An ecosystem is expanding around Bitcoin’s proposed second-layer scaling solution, the Lightning Network (LN), and amid that blooming builders are eyeing new and increasingly advanced possibilities.
This week in particular, chatter has grown around watchtowers and colored coin tokens, both being technologies that are respectively and imminently coming to Lightning.
An inaugural model of watchtowers — long-awaited tech aimed at mitigating LN fraud by watching for old network states — will be deployable in the version 0.7 release of the Lightning Network Daemon, or LND, an LN node implementation.
Ahead of that release, which is due out later this month, Lightning Labs chief technology officer Olaoluwa Osuntokun has said the new security system should prove fruitful in deterring future LN attacks:
“[N]ow that the tower code is out there in the open, an attacker now has a very strong disincentive against attempting an attack since it’s very possible that the potential victim has a tower watching their back.”
Once live, these watchtowers will be permissionless, so anyone will be able to run them at any time. Users not interested in running their own can turn to others. Builders in the Lightning ecosystem have even floated the possibility of creating a distinct token that could be used to pay third-party watchtowers privately.
On the topic of tokens, the other major LN news this week came regarding colored coin tokens. On Friday, news broke that BHB Network, co-founded by Giacomo Zucco, was spearheading work on a “Layer 3” protocol dubbed Spectrum that would allow users to issue tokens on Lightning.
The project has been cast as a means to help LN become a viable platform for tokenization. But unlike the ERC-20 tokens built atop Ethereum, Spectrum’s tech won’t rely on smart contracts. Instead, the third-layer system will rely on the RGB protocol to manage “colored coins,” which represent assets atop Bitcoin.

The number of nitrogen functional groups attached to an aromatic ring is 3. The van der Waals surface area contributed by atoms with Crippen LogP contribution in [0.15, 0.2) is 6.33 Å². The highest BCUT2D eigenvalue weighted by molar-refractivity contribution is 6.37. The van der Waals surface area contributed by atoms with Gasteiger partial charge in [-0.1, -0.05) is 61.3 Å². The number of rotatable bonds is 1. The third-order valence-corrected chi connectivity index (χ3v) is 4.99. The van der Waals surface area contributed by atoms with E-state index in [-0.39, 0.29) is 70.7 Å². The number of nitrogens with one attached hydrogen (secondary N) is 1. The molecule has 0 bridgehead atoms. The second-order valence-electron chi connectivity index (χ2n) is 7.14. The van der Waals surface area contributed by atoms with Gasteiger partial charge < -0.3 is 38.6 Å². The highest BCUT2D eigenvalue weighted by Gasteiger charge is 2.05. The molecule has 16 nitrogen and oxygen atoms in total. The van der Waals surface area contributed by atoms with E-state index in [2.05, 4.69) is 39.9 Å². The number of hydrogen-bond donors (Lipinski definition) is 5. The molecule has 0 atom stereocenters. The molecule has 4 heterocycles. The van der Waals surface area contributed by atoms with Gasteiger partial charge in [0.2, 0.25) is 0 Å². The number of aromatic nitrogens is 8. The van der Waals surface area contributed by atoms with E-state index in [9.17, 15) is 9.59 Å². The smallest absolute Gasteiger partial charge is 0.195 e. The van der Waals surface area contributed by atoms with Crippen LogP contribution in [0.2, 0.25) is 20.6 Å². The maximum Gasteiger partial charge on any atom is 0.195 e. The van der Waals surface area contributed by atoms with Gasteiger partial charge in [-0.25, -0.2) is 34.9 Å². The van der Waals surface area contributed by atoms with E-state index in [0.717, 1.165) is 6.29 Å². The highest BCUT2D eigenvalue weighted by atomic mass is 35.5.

Spectrum, then, will work by “coloring” LN channels, so to speak. As the RGB GitHub separately explains, the protocol will offer the guarantees needed to secure channels’ associated tokens:
“Being the protocol UTXO-based, it will be possible to link one or more assets to a Lightning Network channel, which becomes colored, exchanging state updates which are compliant to the asset scheme, with strong guarantees that asset distribution will be preserved also in case of non-consensual closures.”
Notably, if RGB ends up gaining further adoption, it may one day be possible to send tokens from Bitcoin to other blockchains and databases.
The watchtower and colored coin headlines come just days after LN co-creator Tadge Dryja published a paper on Utreexo, a so-called accumulator system that would help to scale Bitcoin by making it less expensive, and thus easier, to run a full node. To that end, Utreexo could be used alongside LN to scale Bitcoin.
Lightning Network for Decentralized Payments … And Comms
Off-grid mesh networking company goTenna announced a subsidiary this week, Global Mesh Labs. Why? To back the group’s new Lot49 protocol, which is designed to incentivize decentralized communications via bitcoin micropayments on the Lightning Network.
The protocol would work by facilitating payments for peer-to-peer, low bandwidth comms made via mobile ad-hoc networks (MANETs), or more simply put, through mesh networking. Such networking allows messages to be sent P2P rather than relying on a centralized ISP to do the same.
As Daniela Perdomo, chief executive officer at goTenna, explained on the news:
“Mesh networks also offer the Bitcoin community an alternative transport layer that can reach communities traditional networks cannot and with improved resistance to surveillance, censorship and natural disasters.”
Taken altogether, watchtowers, colored coins, and Lot49 have LN’s future looking as intriguing as ever. And in the mean time, the builders keep building.